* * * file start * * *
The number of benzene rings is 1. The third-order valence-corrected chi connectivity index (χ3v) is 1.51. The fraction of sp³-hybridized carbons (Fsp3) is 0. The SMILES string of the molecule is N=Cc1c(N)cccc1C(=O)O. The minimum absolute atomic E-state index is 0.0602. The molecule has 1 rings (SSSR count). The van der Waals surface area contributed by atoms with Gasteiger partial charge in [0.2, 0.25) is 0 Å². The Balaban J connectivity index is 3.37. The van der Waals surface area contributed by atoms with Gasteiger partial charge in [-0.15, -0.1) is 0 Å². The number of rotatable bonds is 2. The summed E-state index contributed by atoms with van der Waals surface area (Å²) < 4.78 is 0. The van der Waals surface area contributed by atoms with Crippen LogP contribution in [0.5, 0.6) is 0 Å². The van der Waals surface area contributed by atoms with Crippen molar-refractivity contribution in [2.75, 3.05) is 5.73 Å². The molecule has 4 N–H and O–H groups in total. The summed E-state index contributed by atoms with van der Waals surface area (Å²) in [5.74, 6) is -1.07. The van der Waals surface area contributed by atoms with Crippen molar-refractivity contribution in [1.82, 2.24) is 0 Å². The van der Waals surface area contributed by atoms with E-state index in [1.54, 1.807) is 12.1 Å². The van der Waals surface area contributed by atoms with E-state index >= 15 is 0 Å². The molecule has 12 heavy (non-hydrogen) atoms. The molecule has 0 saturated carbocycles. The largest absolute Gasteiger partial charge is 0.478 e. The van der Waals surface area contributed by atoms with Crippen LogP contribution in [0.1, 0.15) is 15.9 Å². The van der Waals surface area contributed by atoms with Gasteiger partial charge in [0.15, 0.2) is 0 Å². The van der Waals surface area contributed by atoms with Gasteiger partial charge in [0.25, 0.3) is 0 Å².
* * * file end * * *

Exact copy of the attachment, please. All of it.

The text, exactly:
The number of benzene rings is 1. The third-order valence-corrected chi connectivity index (χ3v) is 1.51. The fraction of sp³-hybridized carbons (Fsp3) is 0. The SMILES string of the molecule is N=Cc1c(N)cccc1C(=O)O. The minimum absolute atomic E-state index is 0.0602. The molecule has 1 rings (SSSR count). The van der Waals surface area contributed by atoms with Gasteiger partial charge in [0.2, 0.25) is 0 Å². The Balaban J connectivity index is 3.37. The van der Waals surface area contributed by atoms with Gasteiger partial charge in [-0.15, -0.1) is 0 Å². The number of rotatable bonds is 2. The summed E-state index contributed by atoms with van der Waals surface area (Å²) < 4.78 is 0. The van der Waals surface area contributed by atoms with Crippen LogP contribution in [0.5, 0.6) is 0 Å². The van der Waals surface area contributed by atoms with Crippen molar-refractivity contribution in [2.75, 3.05) is 5.73 Å². The molecule has 4 N–H and O–H groups in total. The summed E-state index contributed by atoms with van der Waals surface area (Å²) in [5.74, 6) is -1.07. The van der Waals surface area contributed by atoms with Crippen molar-refractivity contribution in [1.82, 2.24) is 0 Å². The van der Waals surface area contributed by atoms with E-state index in [1.54, 1.807) is 12.1 Å². The van der Waals surface area contributed by atoms with E-state index >= 15 is 0 Å². The molecule has 12 heavy (non-hydrogen) atoms. The molecule has 0 saturated carbocycles. The largest absolute Gasteiger partial charge is 0.478 e. The van der Waals surface area contributed by atoms with Crippen LogP contribution in [0.1, 0.15) is 15.9 Å². The van der Waals surface area contributed by atoms with Gasteiger partial charge in [0.15, 0.2) is 0 Å². The van der Waals surface area contributed by atoms with Gasteiger partial charge in [0.25, 0.3) is 0 Å².